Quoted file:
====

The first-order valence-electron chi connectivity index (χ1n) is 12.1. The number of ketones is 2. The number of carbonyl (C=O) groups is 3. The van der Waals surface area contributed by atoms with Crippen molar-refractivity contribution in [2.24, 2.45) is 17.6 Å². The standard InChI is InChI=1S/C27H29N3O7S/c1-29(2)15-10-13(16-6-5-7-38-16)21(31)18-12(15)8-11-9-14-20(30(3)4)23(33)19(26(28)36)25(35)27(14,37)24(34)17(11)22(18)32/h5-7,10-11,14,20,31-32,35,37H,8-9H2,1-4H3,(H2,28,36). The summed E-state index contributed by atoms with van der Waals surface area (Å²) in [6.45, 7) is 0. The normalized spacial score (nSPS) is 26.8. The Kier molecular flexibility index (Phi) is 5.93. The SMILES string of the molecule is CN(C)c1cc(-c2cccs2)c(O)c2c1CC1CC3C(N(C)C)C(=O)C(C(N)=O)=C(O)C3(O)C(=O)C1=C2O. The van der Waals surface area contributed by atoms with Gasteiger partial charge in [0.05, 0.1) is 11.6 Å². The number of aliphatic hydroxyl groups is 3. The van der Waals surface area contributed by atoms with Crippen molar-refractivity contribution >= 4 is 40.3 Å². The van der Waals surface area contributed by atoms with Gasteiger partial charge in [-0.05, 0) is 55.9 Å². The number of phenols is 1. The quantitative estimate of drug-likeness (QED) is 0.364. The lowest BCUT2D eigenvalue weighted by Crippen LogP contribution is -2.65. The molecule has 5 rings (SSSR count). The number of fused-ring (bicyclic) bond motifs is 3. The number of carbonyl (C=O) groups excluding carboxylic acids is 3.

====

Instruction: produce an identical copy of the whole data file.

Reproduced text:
The first-order valence-electron chi connectivity index (χ1n) is 12.1. The number of ketones is 2. The number of carbonyl (C=O) groups is 3. The van der Waals surface area contributed by atoms with Crippen molar-refractivity contribution in [2.24, 2.45) is 17.6 Å². The standard InChI is InChI=1S/C27H29N3O7S/c1-29(2)15-10-13(16-6-5-7-38-16)21(31)18-12(15)8-11-9-14-20(30(3)4)23(33)19(26(28)36)25(35)27(14,37)24(34)17(11)22(18)32/h5-7,10-11,14,20,31-32,35,37H,8-9H2,1-4H3,(H2,28,36). The summed E-state index contributed by atoms with van der Waals surface area (Å²) in [6.45, 7) is 0. The normalized spacial score (nSPS) is 26.8. The Kier molecular flexibility index (Phi) is 5.93. The SMILES string of the molecule is CN(C)c1cc(-c2cccs2)c(O)c2c1CC1CC3C(N(C)C)C(=O)C(C(N)=O)=C(O)C3(O)C(=O)C1=C2O. The van der Waals surface area contributed by atoms with Gasteiger partial charge in [0.05, 0.1) is 11.6 Å². The number of aliphatic hydroxyl groups is 3. The van der Waals surface area contributed by atoms with Crippen molar-refractivity contribution >= 4 is 40.3 Å². The van der Waals surface area contributed by atoms with Gasteiger partial charge in [-0.05, 0) is 55.9 Å². The number of phenols is 1. The quantitative estimate of drug-likeness (QED) is 0.364. The lowest BCUT2D eigenvalue weighted by Crippen LogP contribution is -2.65. The molecule has 5 rings (SSSR count). The number of fused-ring (bicyclic) bond motifs is 3. The number of carbonyl (C=O) groups excluding carboxylic acids is 3.